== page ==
Ask A Baha’i: Who is the first African American of the Baha’i Faith?
Who is the first African (Black) American of the Baha’i Faith? And, what year did they join?
In 1898, Robert Turner, a former slave, became the first African American to embrace the Baha’i Faith. He was born in Virginia in 1855. Turner was a contemporary of Baha’u’llah, who made his declaration as the Manifestation of God for this day in 1863.
As a free man, Turner began working for George and Phoebe Hearst in California. He began as George’s valet, then served as butler and steward for Phoebe. Turner served the Hearst family for 35 years until his own death in 1909.
Phoebe Hearst was a philanthropist, feminist, and suffragist, active in many social causes and interested in religion. She had tea in Paris with a woman who discussed the Baha’i Faith with her. Turner served the tea and listened.
After returning to California, both Phoebe and Turner became Baha’is in 1898. In December of that year, Phoebe funded the first group of Western Baha’i pilgrims to visit the Holy Land. There were 15, including herself and Turner.
‘Abdu’l-Baha was still a prisoner of the Ottoman Government when the pilgrims arrived in mid-December. They were allowed to visit him in Akka in three small groups, each visiting separately. When Turner’s group visited, the servant “initially waited outside the room where the pilgrims met with ‘Abdu’l-Baha, feeling that he was not worthy of meeting him, but ‘Abdu’l-Baha left the room to meet Robert and embraced him.” He met with ‘Abdu’l-Baha at least once more before leaving.
One commentary notes, “‘Abdu’l-Bahá displayed a great affection for Turner … in stark contrast to the conventions of interracial interaction in Western societies. In this way [‘Abdu’l-Baha] modeled how true Bahá’ís should act towards all members of the human race.”
‘Abdu’l-Bahá told Turner that, “if he remained firm and steadfast until the end, he would be the door through which a whole race would enter the Kingdom.” Turner did remain steadfast.
Of that pilgrimage, Shoghi Effendi has written: “Even Mrs. Hearst’s butler, a negro named Robert Turner, the first member of his race to embrace the Cause of Bahá’u’lláh in the West, had been transported by the influence exerted by ‘Abdu’l‑Bahá in the course of that epoch-making pilgrimage.
“Such was the tenacity of his faith,” Shoghi Effendi wrote, “that even the subsequent estrangement of his beloved mistress from the Cause she had spontaneously embraced failed to becloud its radiance, or to lessen the intensity of the emotions which the loving-kindness showered by ‘Abdu’l‑Bahá upon him had excited in his breast.”
Phoebe Hearst “helped play a key role in the spread of the religion in the United States,” but an attempt “to extort money from her … had caused her estrangement from some Bahá’ís.” Yet in October, 1912, she hosted ʻAbdu’l-Bahá at her California home, even though she was “estranged from the Bahá’í community.” During his stay, ʻAbdu’l-Bahá assured her that “anyone who tried to extort money or goods from others should not be considered a true Bahá’í.”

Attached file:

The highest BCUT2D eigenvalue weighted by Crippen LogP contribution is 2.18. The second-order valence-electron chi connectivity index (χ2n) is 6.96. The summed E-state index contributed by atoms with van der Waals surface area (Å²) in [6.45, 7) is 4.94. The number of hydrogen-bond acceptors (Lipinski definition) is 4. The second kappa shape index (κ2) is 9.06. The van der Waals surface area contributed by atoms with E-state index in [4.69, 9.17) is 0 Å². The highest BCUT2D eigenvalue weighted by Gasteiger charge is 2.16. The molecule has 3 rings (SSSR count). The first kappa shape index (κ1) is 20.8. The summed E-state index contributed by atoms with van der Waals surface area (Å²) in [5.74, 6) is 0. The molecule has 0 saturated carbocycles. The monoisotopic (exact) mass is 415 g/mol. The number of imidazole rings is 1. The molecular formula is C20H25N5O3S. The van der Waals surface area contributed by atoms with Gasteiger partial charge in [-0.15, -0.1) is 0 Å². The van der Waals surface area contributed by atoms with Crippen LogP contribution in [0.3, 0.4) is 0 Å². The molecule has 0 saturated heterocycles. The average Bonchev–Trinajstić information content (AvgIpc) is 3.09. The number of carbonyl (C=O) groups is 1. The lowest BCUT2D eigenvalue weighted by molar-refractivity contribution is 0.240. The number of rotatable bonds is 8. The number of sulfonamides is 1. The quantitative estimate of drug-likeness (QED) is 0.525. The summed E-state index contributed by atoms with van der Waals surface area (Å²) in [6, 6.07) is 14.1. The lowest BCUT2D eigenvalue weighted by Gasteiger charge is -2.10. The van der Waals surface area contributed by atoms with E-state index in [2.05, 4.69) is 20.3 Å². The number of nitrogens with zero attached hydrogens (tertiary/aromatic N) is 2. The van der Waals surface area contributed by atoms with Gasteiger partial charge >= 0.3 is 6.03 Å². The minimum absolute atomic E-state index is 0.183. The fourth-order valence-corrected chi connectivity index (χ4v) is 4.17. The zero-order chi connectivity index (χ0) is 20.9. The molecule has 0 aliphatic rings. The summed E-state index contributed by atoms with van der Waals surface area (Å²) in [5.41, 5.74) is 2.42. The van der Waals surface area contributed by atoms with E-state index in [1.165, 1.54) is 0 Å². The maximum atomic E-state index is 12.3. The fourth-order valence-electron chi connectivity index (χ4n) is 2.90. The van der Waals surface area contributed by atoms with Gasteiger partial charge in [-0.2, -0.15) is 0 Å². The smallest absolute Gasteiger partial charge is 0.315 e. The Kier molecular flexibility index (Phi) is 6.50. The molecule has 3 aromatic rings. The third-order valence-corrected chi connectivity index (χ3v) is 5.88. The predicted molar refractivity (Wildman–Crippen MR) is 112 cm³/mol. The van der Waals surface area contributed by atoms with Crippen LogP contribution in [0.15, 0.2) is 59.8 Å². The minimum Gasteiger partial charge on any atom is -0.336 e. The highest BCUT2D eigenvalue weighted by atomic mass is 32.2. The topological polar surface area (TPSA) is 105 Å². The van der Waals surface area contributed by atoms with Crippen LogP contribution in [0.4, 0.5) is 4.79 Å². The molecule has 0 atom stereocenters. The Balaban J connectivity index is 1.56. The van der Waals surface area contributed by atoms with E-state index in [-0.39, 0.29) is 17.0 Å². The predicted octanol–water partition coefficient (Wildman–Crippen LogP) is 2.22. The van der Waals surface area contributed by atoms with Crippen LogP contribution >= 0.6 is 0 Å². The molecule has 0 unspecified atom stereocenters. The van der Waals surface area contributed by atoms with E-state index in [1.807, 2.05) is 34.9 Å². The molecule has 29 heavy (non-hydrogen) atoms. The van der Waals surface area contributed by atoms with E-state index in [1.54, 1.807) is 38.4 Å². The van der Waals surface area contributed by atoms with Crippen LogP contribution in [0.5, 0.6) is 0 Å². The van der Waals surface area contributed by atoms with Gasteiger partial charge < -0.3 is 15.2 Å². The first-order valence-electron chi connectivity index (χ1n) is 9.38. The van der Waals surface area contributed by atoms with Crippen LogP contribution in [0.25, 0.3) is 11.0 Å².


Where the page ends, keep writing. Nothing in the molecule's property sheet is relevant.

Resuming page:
Robert Turner’s Legacy
After Turner’s passing in 1909, ‘Abdu’l-Baha’ wrote: “As to Mr. Robert, the news of his ascension saddened the hearts. He was in truth most devoted. Gracious God! What a shining candle was lighted within that black-colored lamp. Praise be to God that this candle ascended from its earthly lamp unto the immortal Kingdom, to gleam and shine in the assemblage of heaven … With his last breath,” the tablet continues, “He was aided to say ‘Alláh-u-Abhá’ [God the All-Glorious] and stir thereby the hearts of those present.”
The tablet concludes with this prayer: “O Thou Provider, O Thou Forgiver! Exalt dearly loved Robert in Thy Kingdom and, in the garden of the Abhá Paradise, make him an intimate of the birds of the meadow. O All-Knowing God! While that innocent soul was black in color, he was, like unto the black pupil of the eye, a source of radiant light.
“O Thou Forgiving Lord! Enable that yearning soul to behold Thee and cause that thirsty one to drink his fill of the water of life. Thou art the Bestower, the Pardoner, the Loving.”
Thus did ‘Abdu’l-Baha pay tribute to the first American of color, an African-American who recognized the power and truth in the message of Baha’u’llah. That message is now embraced by millions of every hue and of all ethnicities around the world. Baha’is are found from teeming cities to remote rural villages, one humanity recognizing the essential oneness of God, the essential oneness of all religions and the oneness of all humankind.
As promised by ‘Abdu’l-Baha, Robert Turner’s steadfastness continues to inspire others.
Armed with an A.B. in English literature, Pete Haug plunged into journalism fresh out of college. That career lasted five years while he reported for a metropolitan daily, edited a rural weekly and worked in industrial and academic public relations. He abandoned all for graduate school, finishing with an M.S. in wildlife biology and a Ph.D. in systems ecology. Pete taught college briefly, then, for a couple of decades, he analyzed environmental impacts for federal, state, Native American and private agencies. His last hurrah was an 11-year gig teaching English in China. After he retired in 2007, curiosity led Pete to explore climate change and fake news and to give talks about both. About five years ago he returned to journalism to write columns under the watchful eye of his draconian live-in editor and wife Jolie. They’ve both been Baha’is since the 1960s. Pete’s columns on the Baha’i Faith represent his own understanding and not any official position.
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